Logical Anti-Exceptionalism and Logical Normativity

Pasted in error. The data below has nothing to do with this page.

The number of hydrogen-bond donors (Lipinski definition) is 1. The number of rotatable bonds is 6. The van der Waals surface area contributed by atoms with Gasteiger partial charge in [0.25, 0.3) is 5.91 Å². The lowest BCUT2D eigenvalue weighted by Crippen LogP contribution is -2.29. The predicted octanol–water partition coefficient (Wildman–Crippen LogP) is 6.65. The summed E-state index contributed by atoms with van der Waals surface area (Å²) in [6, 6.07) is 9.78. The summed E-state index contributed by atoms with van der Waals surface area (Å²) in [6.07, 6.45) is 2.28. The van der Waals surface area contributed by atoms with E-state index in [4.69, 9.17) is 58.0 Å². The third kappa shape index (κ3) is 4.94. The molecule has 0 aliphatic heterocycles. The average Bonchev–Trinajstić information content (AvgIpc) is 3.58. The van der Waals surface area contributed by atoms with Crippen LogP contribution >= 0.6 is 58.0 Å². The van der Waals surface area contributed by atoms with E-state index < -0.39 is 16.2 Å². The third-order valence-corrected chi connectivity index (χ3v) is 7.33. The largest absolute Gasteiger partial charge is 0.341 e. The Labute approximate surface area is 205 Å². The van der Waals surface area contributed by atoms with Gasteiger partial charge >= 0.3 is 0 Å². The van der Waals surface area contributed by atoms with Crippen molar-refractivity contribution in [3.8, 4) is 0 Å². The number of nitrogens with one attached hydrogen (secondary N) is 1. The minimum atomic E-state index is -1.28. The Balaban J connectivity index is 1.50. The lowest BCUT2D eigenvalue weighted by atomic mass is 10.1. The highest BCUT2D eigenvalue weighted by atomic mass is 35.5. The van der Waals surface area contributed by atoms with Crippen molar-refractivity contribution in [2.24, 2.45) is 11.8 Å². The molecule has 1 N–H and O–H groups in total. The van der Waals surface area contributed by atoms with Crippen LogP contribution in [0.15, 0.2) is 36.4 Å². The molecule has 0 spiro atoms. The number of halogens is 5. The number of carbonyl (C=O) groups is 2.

Abstract: The primary aim of this talk is to address the following question: in what sense and to what extent does the normativity of logic put pressure on logical anti-exceptionalism? The talk is structured as follows: first I will introduce and briefly discuss a variety of dimensions of anti-exceptionalism; second I distinguish between different ways in which logic can be said to be normative (for reasoning); third, I discuss the relationships between anti-exceptionalism and logical normativity with the aim of substantiating the following conjecture: the normative function that logic exerts on reasoning is a threat to logical anti-exceptionalism only if it is conceived as a substantive and intrinsic aspect of the nature of logic. I conclude by critically assessing the feasibility of two ‘extrincisists’ strategies: the first, adumbrated by Gillian Russell (Russell 2017), takes truth to be the extrinsic source of the normativity of logic; the second, which is due to Graham Priest (Priest 2016), takes rationality to play that role. If time permits, I sketch an alternative way to understand the normative function of logic—one that would make logic ‘exceptional’ only to a minimal extent. This talk is partly based on a joint project with Sebastiano Moruzzi.